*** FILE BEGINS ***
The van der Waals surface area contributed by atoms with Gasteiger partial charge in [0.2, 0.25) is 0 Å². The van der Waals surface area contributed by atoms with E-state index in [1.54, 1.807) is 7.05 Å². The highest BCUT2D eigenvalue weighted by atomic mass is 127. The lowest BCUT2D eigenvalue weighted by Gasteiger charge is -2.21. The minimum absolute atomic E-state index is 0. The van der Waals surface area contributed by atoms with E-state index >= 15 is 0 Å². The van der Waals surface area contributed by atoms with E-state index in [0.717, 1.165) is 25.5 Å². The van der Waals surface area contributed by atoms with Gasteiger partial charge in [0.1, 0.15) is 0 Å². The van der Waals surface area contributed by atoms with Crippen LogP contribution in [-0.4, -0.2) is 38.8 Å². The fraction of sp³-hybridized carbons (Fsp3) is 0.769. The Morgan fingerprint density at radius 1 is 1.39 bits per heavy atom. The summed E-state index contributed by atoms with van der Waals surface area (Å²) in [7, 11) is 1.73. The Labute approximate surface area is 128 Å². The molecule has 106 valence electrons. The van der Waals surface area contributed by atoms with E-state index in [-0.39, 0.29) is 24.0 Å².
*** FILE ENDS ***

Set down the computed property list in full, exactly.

The van der Waals surface area contributed by atoms with Gasteiger partial charge in [0.2, 0.25) is 0 Å². The van der Waals surface area contributed by atoms with E-state index in [1.54, 1.807) is 7.05 Å². The highest BCUT2D eigenvalue weighted by atomic mass is 127. The lowest BCUT2D eigenvalue weighted by Gasteiger charge is -2.21. The minimum absolute atomic E-state index is 0. The van der Waals surface area contributed by atoms with E-state index >= 15 is 0 Å². The van der Waals surface area contributed by atoms with E-state index in [0.717, 1.165) is 25.5 Å². The van der Waals surface area contributed by atoms with Gasteiger partial charge in [0.1, 0.15) is 0 Å². The van der Waals surface area contributed by atoms with Crippen LogP contribution in [-0.4, -0.2) is 38.8 Å². The fraction of sp³-hybridized carbons (Fsp3) is 0.769. The Morgan fingerprint density at radius 1 is 1.39 bits per heavy atom. The summed E-state index contributed by atoms with van der Waals surface area (Å²) in [7, 11) is 1.73. The Labute approximate surface area is 128 Å². The molecule has 106 valence electrons. The van der Waals surface area contributed by atoms with E-state index in [-0.39, 0.29) is 24.0 Å².